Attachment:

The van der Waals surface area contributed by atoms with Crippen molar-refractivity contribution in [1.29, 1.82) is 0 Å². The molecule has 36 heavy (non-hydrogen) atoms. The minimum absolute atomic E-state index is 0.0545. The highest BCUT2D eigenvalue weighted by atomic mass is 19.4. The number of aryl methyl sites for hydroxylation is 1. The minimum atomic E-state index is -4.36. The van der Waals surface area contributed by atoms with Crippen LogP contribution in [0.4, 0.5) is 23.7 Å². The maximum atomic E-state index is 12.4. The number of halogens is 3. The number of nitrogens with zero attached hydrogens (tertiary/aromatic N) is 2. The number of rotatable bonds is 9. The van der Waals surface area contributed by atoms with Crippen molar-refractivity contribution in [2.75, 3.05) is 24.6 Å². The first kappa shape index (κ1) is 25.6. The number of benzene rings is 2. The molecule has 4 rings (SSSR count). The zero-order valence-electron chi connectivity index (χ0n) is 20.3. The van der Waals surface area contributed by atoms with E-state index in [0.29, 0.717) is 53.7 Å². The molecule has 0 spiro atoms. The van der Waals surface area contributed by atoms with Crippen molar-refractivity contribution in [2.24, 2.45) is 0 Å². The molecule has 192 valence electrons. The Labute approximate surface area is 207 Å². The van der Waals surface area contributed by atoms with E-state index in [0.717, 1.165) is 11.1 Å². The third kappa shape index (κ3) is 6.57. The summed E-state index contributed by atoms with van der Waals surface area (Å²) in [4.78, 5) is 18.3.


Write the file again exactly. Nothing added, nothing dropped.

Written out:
The van der Waals surface area contributed by atoms with Crippen molar-refractivity contribution in [1.29, 1.82) is 0 Å². The molecule has 36 heavy (non-hydrogen) atoms. The minimum absolute atomic E-state index is 0.0545. The highest BCUT2D eigenvalue weighted by atomic mass is 19.4. The number of aryl methyl sites for hydroxylation is 1. The minimum atomic E-state index is -4.36. The van der Waals surface area contributed by atoms with Crippen LogP contribution in [0.4, 0.5) is 23.7 Å². The maximum atomic E-state index is 12.4. The number of halogens is 3. The number of nitrogens with zero attached hydrogens (tertiary/aromatic N) is 2. The number of rotatable bonds is 9. The van der Waals surface area contributed by atoms with Crippen molar-refractivity contribution in [2.75, 3.05) is 24.6 Å². The first kappa shape index (κ1) is 25.6. The number of benzene rings is 2. The molecule has 4 rings (SSSR count). The zero-order valence-electron chi connectivity index (χ0n) is 20.3. The van der Waals surface area contributed by atoms with E-state index in [0.29, 0.717) is 53.7 Å². The molecule has 0 spiro atoms. The van der Waals surface area contributed by atoms with Crippen molar-refractivity contribution in [2.24, 2.45) is 0 Å². The molecule has 192 valence electrons. The Labute approximate surface area is 207 Å². The van der Waals surface area contributed by atoms with E-state index in [0.717, 1.165) is 11.1 Å². The third kappa shape index (κ3) is 6.57. The summed E-state index contributed by atoms with van der Waals surface area (Å²) in [4.78, 5) is 18.3.